Another 2.5 Billion Euros: Greek Shortfall Growing Ever Larger
The Greek prime minister has spent weeks searching for ways to come up with 11.5 billion euros to satisfy international conditions for emergency aid. Now, though, SPIEGEL has learned that the shortfall may be as much as 14 billion euros. German politicians are becoming increasingly exasperated.
Athens has not been having an easy time coming up with the 11.5 billion in cost cutting measures over the next two years it has promised Europe. Indeed, Greek Prime Minister Antonis Samaras is reportedly set to request an additional two years to make those cuts during meetings later this week with German Chancellor Angela Merkel on Friday and French President François Hollande on Saturday.
According to a preliminary troika report, the additional shortfalls are the result of lower than expected tax revenues due to the country's ongoing recession as well as a privatization program which has not lived up to expectations. The troika plans to calculate the exact size of the shortfall when it returns to Athens at the beginning of next month.
The news of the potentially greater financing needs comes at a sensitive time for the country. Many in Europe, particularly in Germany, are losing their patience and there has been increased talk of the country leaving the common currency zone. Over the weekend, German Finance Minister Wolfgang Schäuble reiterated his skepticism of additional aid to Greece. "We can't put together yet another program," he said on Saturday, adding that it was irresponsible to "throw money into a bottomless pit."
'Must Abide by What They've Agreed To'
His warning was echoed by several senior parliamentarians from Merkel's center-right Christian Democrats. Both Norbert Barthle and Michael Meister told the Berlin daily Tagesspiegel that a third aid package for Greece would not be forthcoming.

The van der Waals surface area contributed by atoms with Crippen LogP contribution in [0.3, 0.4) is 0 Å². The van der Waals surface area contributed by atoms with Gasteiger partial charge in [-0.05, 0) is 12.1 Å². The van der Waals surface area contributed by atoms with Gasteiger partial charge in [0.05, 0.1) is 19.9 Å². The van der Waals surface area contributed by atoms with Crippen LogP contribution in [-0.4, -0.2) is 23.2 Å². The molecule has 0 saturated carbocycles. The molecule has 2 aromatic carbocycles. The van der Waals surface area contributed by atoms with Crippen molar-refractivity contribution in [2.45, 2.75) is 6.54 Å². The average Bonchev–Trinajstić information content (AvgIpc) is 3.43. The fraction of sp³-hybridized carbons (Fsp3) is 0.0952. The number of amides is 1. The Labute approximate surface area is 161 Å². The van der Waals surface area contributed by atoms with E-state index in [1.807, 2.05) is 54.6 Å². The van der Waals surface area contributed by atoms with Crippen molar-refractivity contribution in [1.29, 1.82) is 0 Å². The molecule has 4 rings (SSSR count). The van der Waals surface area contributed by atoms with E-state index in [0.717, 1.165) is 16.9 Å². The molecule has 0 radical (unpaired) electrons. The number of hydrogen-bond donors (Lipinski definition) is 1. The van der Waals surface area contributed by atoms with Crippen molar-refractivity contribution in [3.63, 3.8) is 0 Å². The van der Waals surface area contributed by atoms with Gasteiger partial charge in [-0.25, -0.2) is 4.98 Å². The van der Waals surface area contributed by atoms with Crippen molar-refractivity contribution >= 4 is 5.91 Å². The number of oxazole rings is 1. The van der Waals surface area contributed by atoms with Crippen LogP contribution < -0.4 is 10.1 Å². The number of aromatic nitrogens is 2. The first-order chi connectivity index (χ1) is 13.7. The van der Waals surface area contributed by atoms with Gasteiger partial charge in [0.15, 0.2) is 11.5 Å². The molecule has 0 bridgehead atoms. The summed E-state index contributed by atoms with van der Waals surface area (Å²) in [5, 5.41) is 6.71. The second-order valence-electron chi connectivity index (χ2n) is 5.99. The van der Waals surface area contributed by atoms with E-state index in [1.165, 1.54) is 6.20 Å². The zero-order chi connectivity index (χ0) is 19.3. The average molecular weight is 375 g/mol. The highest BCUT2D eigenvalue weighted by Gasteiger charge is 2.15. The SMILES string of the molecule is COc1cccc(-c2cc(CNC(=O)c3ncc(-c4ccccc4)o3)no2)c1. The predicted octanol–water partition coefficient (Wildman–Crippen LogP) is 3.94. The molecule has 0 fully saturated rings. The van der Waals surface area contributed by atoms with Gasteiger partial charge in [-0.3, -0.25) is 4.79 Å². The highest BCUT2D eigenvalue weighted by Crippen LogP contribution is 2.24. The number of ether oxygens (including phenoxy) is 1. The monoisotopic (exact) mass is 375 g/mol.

Volker Kauder, who leads Merkel's conservatives in parliament, told SPIEGEL that Greece has little choice but to live up to its promises. "The Greeks must abide by what they've agreed to," he said in the interview (which will be posted on SPIEGEL International later on Monday). "There isn't any more wiggle room on this issue, neither in terms of the time frame nor the issue itself." He added: "I see little chance of a third aid package (finding support) in the coalition."
Indeed, it is not just Merkel's conservatives who are becoming less willing to finance Greece indefinitely. Her junior coalition partner, the Free Democrats (FDP), have likewise become almost categoric in their refusal to consider additional aid measures. German Economy Minister Philipp Rösler, who heads the FDP and is also Merkel's vice chancellor, told SPIEGEL ONLINE over the weekend that "those who don't stick to the rules and the promises made cannot expect financial help." Recently, Rösler triggered a European-wide debate by saying: "For me, a Greek exit has long since lost its horrors."
'We Also Violate Rules'
Samaras for his part insists that his recent efforts to find the additional 11.5 billion in savings demanded by Greece's international creditors are almost complete. He says further cuts are planned to pensions, civil servant pay, state-owned companies, clinics, insurance, education and defense. He hopes to have the package finalized before he travels to Berlin at the end of this week. His foreign minister, Dimitris Avramopoulos, is in the German capital on Monday for talks with Westerwelle.
Europe, in the mean time, is already working on a plan should Greece need more funding. In order to prevent the need for an unpopular third bailout plan, SPIEGEL has learned that euro-zone governments are considering other measures. Under discussion is a reduction -- or the complete elimination -- of the interest rates Greece must pay for its emergency aid loans.
cgh -- with wire reports
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